When I was at MathFest in Pittsburgh this summer, I bought a pile of math books. It’s taken a lot of bus rides to get through them all, but now that I’ve read them all, there are several that I want to recommend.
My favorites from the bunch are two books on mathematics for a general audience by John Stillwell. Stillwell is best known, I believe, for his excellent tome Mathematics and its History, which is an outstanding textbook for a course (or two or three) in the history of mathematics, expertly blending mathematical content, biographical information, and insight into the historical progression. I can’t say enough good things about that text — it’s one of my favorite books — but it’s not something that a nonmathematician is likely to buy (because it’s so big and correspondingly expensive).
These two books, though, are short, affordable, accessible, and beautifully written. Each tells a story of mathematicians dealing with a certain big theme, with a logical progression of increasingly sophisticated and deep mathematics.
The first is Yearning for the Impossible: The Surprising Truths of Mathematics (ISBN 156881254X). Here the theme is the ongoing evolution of mathematics in response to questioning the impossibility of certain ideas. There is no real solution to , so we could just throw up our hands and say “It’s impossible!”, but the results are much more interesting if we ask “Is there some other sense in which it is possible?” This book, just over 200 pages, is really remarkable for the number of disparate and sophisticated ideas it manages to introduce to a general audience. Let me illustrate this by simply listing the chapter headings.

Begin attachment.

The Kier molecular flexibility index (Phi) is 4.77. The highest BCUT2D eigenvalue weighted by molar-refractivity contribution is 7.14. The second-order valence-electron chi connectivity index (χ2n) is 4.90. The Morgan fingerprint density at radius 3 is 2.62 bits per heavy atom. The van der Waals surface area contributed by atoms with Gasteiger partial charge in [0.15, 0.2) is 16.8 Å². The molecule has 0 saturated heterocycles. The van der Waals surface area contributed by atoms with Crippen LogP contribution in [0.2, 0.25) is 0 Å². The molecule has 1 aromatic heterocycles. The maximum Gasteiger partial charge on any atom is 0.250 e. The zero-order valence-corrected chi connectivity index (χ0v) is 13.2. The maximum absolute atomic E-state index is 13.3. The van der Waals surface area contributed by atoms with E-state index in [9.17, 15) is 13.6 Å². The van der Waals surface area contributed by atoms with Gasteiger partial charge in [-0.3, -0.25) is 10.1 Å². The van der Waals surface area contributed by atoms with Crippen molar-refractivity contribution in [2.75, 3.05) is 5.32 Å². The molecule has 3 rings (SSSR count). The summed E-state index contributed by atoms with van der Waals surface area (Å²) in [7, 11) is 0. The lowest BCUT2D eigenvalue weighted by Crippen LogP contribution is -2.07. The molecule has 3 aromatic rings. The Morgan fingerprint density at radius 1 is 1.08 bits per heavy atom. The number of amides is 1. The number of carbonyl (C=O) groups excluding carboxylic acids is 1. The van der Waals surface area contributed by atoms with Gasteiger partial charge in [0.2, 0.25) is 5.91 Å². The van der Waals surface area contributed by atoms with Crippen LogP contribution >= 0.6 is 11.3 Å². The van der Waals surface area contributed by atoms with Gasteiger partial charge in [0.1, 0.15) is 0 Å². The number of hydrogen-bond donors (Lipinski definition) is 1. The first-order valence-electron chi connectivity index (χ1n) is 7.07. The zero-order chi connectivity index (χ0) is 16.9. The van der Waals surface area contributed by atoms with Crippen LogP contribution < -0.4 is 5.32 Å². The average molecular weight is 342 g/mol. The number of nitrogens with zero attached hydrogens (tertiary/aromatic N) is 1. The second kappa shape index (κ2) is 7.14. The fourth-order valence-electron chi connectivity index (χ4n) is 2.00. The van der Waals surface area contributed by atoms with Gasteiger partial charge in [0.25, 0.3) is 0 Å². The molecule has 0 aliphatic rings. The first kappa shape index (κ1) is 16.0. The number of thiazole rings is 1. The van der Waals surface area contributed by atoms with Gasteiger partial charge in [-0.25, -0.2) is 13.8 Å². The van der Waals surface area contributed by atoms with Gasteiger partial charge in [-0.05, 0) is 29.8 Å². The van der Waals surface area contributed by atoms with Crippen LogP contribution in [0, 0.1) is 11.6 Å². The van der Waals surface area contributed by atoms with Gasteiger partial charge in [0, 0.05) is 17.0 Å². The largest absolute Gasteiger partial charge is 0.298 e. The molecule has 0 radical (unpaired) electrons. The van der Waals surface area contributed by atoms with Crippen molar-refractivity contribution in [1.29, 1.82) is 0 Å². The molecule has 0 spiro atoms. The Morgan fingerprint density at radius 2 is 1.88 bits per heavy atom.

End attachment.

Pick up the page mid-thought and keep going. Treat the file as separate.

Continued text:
- The Irrational
- The Imaginary
- The Horizon
- The Infinitesimal
- Curved Space
- The Fourth Dimension
- The Ideal
- Periodic Space
- The Infinite
The follow-up is Roads to Infinity: The Mathematics of Truth and Proof (ISBN 1568814666). The title makes it sound very profound, and it is. This book goes deep into various notions of infinity, including a friendly but surprisingly thorough treatment of ordinal and cardinal numbers. Godel’s Theorem(s) made accessible without being dumbed down. Good stuff.
Here’s the takeaway. These books are beautiful, they, make me happy, you should go buy them and read them. Someday I want to be able to write like that.
If anyone local wants to borrow any of the books mentioned, just drop me a line or stop by my (Ann Arbor) office. I have a 2nd edition and a 3rd edition of Mathematics and its History, though I plan to award the 2nd ed to a worthy student at semester’s end.